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Gilberry, Peerman low-key signings to maintain roster stability, leadership

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When you think about it, Peerman and Gilberry have a lot in common, including that they were both re-signed by the Bengals in the past few days.

In the last week, the Bengals have re-signed two long-time players on the team.

Running back Cedric Peerman was originally brought into the NFL by the Baltimore Ravens in the sixth round of the 2009 NFL Draft. He didn't last long in Baltimore and spent time with the Cleveland Browns and Detroit Lions in his rookie season. Peerman was waived by the Lions in April 2010, at which point the Bengals claimed him off waivers. He's been in Cincinnati ever since and it seemed like a given that the Bengals would re-sign the special teams captain and reserve running back this offseason. Even at 30-years-old (he'll turn 31 during the 2017 season) Peerman has proven to be a special teams ace and a player who instantly improves the often-forgotten third unit whenever he's on the field.

“If you don’t have a great a lead singer, it doesn’t matter if you’ve got a great band,” Bengals special teams coordinator Darrin Simmons said of the team re-signing Burkhead. “It’s huge for us. He’s a foundation of what we do.”

After the Bengals failed to re-sign Rex Burkhead (who led the team in special teams tackles in 2016) and then cut James Wright (who ranked second in special teams tackles in 2016), getting Peerman back into the fold became even more important. Peeman made the 2015 Pro Bowl due to his special teams impact and elevated the unit once again as soon as he returned from a forearm injury in Week 13.

Peerman was injured during the 2016 preseason and placed on Injured Reserve after the 53-man roster was crafted, making him eligible for the Bengals’ lone IR Designation to Return tag. Rookie first round draft pick William Jackson III was also eligible for the tag as he was placed on IR due to a training camp pectoral injury. Jackson was the frontrunner for the tag all season, but when running back Giovani Bernard tore his ACL in Week 12, the plan changed and Peerman was the one moved to the active roster. He showed off his ability not as a running back (he only had six carries in 2016), but by boosting the special teams unit upon his return. Now, Peerman is back to once again lead the special teams unit and ensure some leadership remains there following Burkhead’s departure.

Gilberry entered the league as an undrafted free agent signing by the New York Giants. Much like Peeman, he bounced around in his rookie season, spending time with the Chiefs, too. It was in Kansas City where Gilberry got his first real shot at playing time in the NFL. He stayed with the Chiefs until 2012, at which point he was a free agent, and was signed by the Tampa Bay Buccaneers. But, Gilberry was cut in early September and joined the Bengals days later. He did well in that first season in Cincinnati (24 tackles, 6.5 sacks, 1 forced fumble, 3 fumble recoveries. That season netted him a three year extension in Cincinnati the following offseason. Gilberry became a free agent in 2016 and the Bengals actually let him walk to sign with the Detroit Lions. Both Gilberry and the Bengals learned their lessons as Gilberry was cut a few weeks into the regular season and the Bengals missed him so badly that the team re-signed him in Week 9. For those reasons, it made sense that Gilberry received little interest on the open market in 2017 and that the Bengal re-signed him as an insurance policy for the upcoming season. A big part of why the Bengals needed Gilberry so desperately in the middle of last season was injuries that hit the defensive line, though primarily at defensive tackle. 2016 fourth round draft pick Andrew Billings suffered a training camp injury and 2015 fourth round draft pick Marcus Hardison suffered a preseason injury. On top of that, there was hope that defensive ends Margus Hunt and Will Clarke would make a big jump in production from their prior years in Cincinnati. But neither was impactful enough to make up for Gilberry’s loss and the injuries that occurred. On top of that, starter Michael Johnson took a step back in production in 2016, which further hurt the unit. Gilberry has been used as both a tackle and end so having his versatility and leadership back in Cincinnati was helpful in the second half of the season.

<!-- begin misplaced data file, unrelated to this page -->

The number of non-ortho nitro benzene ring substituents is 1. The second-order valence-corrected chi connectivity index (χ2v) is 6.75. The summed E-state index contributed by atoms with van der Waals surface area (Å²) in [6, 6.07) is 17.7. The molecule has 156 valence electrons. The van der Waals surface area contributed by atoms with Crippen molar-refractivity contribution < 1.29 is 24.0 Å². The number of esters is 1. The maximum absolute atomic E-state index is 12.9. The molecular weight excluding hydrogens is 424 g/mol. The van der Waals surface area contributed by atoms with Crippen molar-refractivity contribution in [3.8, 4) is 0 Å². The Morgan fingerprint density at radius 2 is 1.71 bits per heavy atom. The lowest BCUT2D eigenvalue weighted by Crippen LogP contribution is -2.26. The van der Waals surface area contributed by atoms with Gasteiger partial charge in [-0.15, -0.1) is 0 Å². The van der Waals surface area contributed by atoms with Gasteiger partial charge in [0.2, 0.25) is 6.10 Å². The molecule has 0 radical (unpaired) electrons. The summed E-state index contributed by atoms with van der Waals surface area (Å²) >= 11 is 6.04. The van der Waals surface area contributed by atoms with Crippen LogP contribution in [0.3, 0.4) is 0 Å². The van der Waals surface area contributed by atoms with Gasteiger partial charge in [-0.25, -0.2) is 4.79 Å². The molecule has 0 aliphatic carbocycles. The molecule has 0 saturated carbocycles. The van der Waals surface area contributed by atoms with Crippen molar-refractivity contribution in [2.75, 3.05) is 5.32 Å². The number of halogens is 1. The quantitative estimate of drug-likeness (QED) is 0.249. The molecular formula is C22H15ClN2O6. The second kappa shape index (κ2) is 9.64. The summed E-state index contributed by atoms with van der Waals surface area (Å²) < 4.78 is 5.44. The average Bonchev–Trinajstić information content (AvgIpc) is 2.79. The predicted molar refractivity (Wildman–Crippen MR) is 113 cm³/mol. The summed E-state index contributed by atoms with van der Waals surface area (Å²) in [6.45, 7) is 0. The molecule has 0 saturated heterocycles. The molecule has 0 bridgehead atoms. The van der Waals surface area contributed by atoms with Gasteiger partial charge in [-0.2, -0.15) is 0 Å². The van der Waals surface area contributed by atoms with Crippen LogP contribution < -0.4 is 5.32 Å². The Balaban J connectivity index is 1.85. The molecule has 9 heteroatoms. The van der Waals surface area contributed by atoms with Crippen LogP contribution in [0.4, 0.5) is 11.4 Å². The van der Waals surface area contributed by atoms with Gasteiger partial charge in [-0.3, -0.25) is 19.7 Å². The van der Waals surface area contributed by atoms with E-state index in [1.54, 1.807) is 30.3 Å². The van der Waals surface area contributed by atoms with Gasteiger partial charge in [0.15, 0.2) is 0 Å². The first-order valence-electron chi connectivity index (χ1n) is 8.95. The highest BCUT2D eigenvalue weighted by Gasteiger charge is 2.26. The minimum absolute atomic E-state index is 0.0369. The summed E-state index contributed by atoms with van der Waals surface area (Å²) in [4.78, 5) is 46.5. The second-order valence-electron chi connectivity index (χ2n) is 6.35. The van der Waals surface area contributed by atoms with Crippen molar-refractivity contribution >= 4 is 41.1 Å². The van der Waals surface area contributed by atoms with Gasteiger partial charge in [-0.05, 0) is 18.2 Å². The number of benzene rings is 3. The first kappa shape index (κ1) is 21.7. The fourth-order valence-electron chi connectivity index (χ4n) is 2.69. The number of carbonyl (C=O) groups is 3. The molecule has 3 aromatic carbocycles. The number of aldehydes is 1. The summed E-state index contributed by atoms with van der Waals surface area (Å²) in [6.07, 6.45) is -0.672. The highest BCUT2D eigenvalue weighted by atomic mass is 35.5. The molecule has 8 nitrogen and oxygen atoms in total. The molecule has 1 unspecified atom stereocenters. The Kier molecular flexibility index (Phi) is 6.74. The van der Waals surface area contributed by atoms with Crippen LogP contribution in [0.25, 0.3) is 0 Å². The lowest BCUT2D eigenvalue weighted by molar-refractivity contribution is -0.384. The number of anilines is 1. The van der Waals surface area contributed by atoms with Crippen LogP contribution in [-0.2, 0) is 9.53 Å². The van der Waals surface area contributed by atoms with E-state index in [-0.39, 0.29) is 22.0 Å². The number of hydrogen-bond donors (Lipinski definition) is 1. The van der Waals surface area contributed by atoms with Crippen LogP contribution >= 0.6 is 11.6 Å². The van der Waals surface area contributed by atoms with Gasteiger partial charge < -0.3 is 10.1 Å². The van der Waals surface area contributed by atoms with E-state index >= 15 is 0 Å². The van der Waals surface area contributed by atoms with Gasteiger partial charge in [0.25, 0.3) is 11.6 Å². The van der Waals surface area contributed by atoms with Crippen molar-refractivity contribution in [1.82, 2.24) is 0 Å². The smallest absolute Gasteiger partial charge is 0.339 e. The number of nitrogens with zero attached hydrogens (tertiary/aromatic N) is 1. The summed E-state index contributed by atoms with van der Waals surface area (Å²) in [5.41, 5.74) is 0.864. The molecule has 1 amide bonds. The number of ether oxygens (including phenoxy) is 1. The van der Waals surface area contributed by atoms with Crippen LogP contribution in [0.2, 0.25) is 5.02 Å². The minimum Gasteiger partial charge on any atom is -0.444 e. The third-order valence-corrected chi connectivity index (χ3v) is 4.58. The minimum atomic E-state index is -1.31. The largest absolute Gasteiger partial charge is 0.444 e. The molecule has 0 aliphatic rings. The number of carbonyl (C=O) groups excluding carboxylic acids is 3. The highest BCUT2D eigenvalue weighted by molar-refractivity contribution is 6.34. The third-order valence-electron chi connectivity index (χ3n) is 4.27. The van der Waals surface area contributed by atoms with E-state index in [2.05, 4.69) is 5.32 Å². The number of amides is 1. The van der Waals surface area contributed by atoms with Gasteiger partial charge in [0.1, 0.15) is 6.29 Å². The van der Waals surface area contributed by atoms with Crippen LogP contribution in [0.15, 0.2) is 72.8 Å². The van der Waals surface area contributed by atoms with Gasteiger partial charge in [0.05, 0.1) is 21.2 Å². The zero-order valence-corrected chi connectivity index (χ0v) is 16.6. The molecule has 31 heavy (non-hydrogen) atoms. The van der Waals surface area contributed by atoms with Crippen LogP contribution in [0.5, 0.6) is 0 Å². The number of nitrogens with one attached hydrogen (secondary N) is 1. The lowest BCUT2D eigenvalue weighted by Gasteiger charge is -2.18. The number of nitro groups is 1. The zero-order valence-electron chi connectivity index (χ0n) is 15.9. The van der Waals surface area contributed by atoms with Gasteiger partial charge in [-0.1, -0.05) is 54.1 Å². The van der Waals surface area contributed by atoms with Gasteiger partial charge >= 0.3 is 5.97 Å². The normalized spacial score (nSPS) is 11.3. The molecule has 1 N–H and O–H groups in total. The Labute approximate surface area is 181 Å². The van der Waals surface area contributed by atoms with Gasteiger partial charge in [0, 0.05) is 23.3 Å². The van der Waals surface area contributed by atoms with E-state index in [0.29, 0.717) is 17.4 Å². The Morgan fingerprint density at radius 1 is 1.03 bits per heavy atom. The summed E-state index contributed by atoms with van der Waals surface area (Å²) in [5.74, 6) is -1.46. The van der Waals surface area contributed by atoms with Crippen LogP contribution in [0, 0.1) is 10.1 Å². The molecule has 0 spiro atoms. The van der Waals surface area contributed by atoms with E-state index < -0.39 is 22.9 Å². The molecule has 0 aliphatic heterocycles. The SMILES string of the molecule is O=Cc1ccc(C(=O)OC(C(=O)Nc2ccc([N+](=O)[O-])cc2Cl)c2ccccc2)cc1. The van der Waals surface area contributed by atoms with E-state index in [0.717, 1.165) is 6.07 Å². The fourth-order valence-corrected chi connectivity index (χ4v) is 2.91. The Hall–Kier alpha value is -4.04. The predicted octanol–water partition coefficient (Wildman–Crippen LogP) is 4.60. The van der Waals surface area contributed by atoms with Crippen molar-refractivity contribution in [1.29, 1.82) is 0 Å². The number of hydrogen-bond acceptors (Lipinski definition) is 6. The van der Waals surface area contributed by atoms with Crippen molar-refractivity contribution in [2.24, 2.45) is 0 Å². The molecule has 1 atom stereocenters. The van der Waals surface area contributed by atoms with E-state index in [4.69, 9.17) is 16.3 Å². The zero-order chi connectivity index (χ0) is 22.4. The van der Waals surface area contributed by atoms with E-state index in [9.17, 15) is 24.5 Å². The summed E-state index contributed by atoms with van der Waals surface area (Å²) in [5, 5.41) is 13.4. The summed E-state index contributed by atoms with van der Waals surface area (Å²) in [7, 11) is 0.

Upon his return to Cincinnati, Gilberry did experience a calf injury that kept him from fully living up to his potential, but he still made a positive impact when on the field as a rotational pass rusher. In five games, he made 10 tackles and 2.5 sacks. That wasn't too bad as the Bengals totaled just 33.0 sacks on the season. Only Michael Johnson (3.0), Carlos Dunlap (8.0), Geno Atkins (9.0) and Will Clarke (4.0) had more sacks on the season, and all four of those players played full 16-game seasons. The Bengals may end up cutting Gilberry before the start of the 2017 NFL season, but, this signing provides some much-needed insurance as the only other defensive ends currently on the roster are Ryan Brown (who spent 2016 on the practice squad), Clarke, Dunlap and Johnson. The Bengals will look to add an impactful defensive end in the draft, too, maybe two.

What do you think of the Gilberry and Peerman signings?

Poll

What do you think of the Peerman and Gilberry signings?

This poll is closed

  • 65%
    Necessary, low-risk moves
    (143 votes)
  • 25%
    No reason not to re-sign them
    (56 votes)
  • 5%
    Bengals should have moved on
    (13 votes)
  • 2%
    Other
    (5 votes)
217 votes total Vote Now